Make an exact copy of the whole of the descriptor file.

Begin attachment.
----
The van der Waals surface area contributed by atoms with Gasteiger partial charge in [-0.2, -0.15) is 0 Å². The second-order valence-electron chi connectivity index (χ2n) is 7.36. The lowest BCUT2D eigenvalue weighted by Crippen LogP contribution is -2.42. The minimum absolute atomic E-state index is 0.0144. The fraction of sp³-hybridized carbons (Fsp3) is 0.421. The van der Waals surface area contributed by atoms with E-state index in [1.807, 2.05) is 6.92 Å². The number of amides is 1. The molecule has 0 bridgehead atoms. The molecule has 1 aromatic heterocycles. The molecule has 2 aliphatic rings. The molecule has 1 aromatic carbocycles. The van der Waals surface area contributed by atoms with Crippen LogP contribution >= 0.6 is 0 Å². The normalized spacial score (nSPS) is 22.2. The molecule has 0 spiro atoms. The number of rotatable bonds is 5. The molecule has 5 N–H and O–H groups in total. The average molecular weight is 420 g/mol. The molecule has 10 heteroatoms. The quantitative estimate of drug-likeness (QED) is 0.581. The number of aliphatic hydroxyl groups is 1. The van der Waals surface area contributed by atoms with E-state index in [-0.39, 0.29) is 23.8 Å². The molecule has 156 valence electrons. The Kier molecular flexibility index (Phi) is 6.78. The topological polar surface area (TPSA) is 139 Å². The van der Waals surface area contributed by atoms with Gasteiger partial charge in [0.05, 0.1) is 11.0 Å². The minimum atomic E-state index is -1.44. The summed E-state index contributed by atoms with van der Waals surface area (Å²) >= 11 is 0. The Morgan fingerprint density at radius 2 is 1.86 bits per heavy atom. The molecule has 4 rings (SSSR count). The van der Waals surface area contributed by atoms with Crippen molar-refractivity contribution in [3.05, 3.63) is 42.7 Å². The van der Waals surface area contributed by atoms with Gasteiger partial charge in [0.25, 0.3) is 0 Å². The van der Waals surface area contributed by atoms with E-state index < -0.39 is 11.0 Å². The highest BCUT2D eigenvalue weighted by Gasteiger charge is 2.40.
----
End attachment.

The van der Waals surface area contributed by atoms with Gasteiger partial charge in [-0.2, -0.15) is 0 Å². The second-order valence-electron chi connectivity index (χ2n) is 7.36. The lowest BCUT2D eigenvalue weighted by Crippen LogP contribution is -2.42. The minimum absolute atomic E-state index is 0.0144. The fraction of sp³-hybridized carbons (Fsp3) is 0.421. The van der Waals surface area contributed by atoms with E-state index in [1.807, 2.05) is 6.92 Å². The number of amides is 1. The molecule has 0 bridgehead atoms. The molecule has 1 aromatic heterocycles. The molecule has 2 aliphatic rings. The molecule has 1 aromatic carbocycles. The van der Waals surface area contributed by atoms with Crippen LogP contribution >= 0.6 is 0 Å². The normalized spacial score (nSPS) is 22.2. The molecule has 0 spiro atoms. The number of rotatable bonds is 5. The molecule has 5 N–H and O–H groups in total. The average molecular weight is 420 g/mol. The molecule has 10 heteroatoms. The quantitative estimate of drug-likeness (QED) is 0.581. The number of aliphatic hydroxyl groups is 1. The van der Waals surface area contributed by atoms with E-state index in [-0.39, 0.29) is 23.8 Å². The molecule has 156 valence electrons. The Kier molecular flexibility index (Phi) is 6.78. The topological polar surface area (TPSA) is 139 Å². The van der Waals surface area contributed by atoms with Gasteiger partial charge in [0.05, 0.1) is 11.0 Å². The minimum atomic E-state index is -1.44. The summed E-state index contributed by atoms with van der Waals surface area (Å²) >= 11 is 0. The Morgan fingerprint density at radius 2 is 1.86 bits per heavy atom. The molecule has 4 rings (SSSR count). The van der Waals surface area contributed by atoms with Crippen molar-refractivity contribution in [3.05, 3.63) is 42.7 Å². The van der Waals surface area contributed by atoms with Gasteiger partial charge in [0.25, 0.3) is 0 Å². The van der Waals surface area contributed by atoms with E-state index < -0.39 is 11.0 Å². The highest BCUT2D eigenvalue weighted by Gasteiger charge is 2.40.